Steven Spielberg tried to meet Alfred Hitchcock numerous times, but he refused

'I could never sit down and talk to the boy who made the fish movie,' it's claimed the Master of Suspense once said

Jacob Stolworthy
Wednesday 29 July 2020 19:43
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Alfred Hitchcock's Universal Studios tour trailer

Alfred Hitchcock is said to have refused to meet Steven Spielberg despite the director trying numerous times.

Inspired by the huge success of Jaws in 1975, Spielberg attempted to meet the Vertigo and Psycho filmmaker on the set of his final film Family Plot, which would be released one year later.

In Stephen Schochet’s 2001 audio book Tales of Hollywood, Hitchcock’s morning routine was said to have been “upset by an uninvited young man hovering around [his] movie set”.

It’s claimed that Hitchcock called a crew member to have the man removed. According to Schochet, it was Spielberg, who had also tried to meet him on the set of Torn Curtain 10 years earlier.

Years later, the idea that Hitchcock swerved an encounter with Spielberg was corroborated by actor Bruce Dern, who appeared in Marnie as well as Family Plot.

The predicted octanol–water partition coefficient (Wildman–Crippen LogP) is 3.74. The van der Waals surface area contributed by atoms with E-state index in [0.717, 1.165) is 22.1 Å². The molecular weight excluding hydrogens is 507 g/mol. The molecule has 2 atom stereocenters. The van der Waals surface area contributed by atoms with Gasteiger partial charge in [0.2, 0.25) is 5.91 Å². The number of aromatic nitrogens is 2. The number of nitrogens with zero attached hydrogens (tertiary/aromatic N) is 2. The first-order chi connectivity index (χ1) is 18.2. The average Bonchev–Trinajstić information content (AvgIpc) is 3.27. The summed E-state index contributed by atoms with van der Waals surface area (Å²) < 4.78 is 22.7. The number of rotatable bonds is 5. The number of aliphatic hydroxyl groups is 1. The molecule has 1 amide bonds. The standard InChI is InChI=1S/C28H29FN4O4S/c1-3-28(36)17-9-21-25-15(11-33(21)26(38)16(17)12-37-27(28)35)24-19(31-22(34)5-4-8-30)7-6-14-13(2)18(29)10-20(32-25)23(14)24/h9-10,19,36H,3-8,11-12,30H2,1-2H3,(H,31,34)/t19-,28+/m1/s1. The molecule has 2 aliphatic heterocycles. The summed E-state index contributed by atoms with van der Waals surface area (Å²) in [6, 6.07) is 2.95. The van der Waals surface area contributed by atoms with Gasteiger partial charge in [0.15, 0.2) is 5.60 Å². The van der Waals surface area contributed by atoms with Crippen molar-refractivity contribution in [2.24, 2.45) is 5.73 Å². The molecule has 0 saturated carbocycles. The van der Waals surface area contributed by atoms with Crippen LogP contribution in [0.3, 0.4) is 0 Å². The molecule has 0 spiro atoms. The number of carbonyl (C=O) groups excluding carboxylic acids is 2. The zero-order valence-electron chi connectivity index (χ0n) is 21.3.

In his 2014 memoir, Things I’ve Said, But Probably Shouldn’t Have, Dern recalls attempting to convince Hitchcock to introduce himself to Spielberg.

“I said, ‘You’re his idol. He just [wants] to sit at your feet for five minutes and chat with you’, Dern wrote, stating that Hitchcock flat out refused – and explained his reason why.

“He said, ‘Isn’t that the boy who made the fish movie? I could never sit down and talk to him ... because I look at him and feel like such a whore’.”

Dern continued: “I said, ‘Why do you feel Spielberg makes you a whore?’ Hitch said, ‘Because I’m the voice of the Jaws ride [at the Universal Studios theme park]. They paid me a million dollars. And I took it and I did it. I’m such a whore. I can’t sit down and talk to the boy who did the fish movie. I couldn’t even touch his hand.”

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While Hitchcock – known as the Master of Suspense – was was the third-biggest investor in Universal Studios, there seems to be no record of his narration as part of the Jaws ride.

However, it might have been possible that Hitchcock was referring to a trailer he filmed for the Universal Studios Tour Hollywood, which featured snippets from the Jaws ride.

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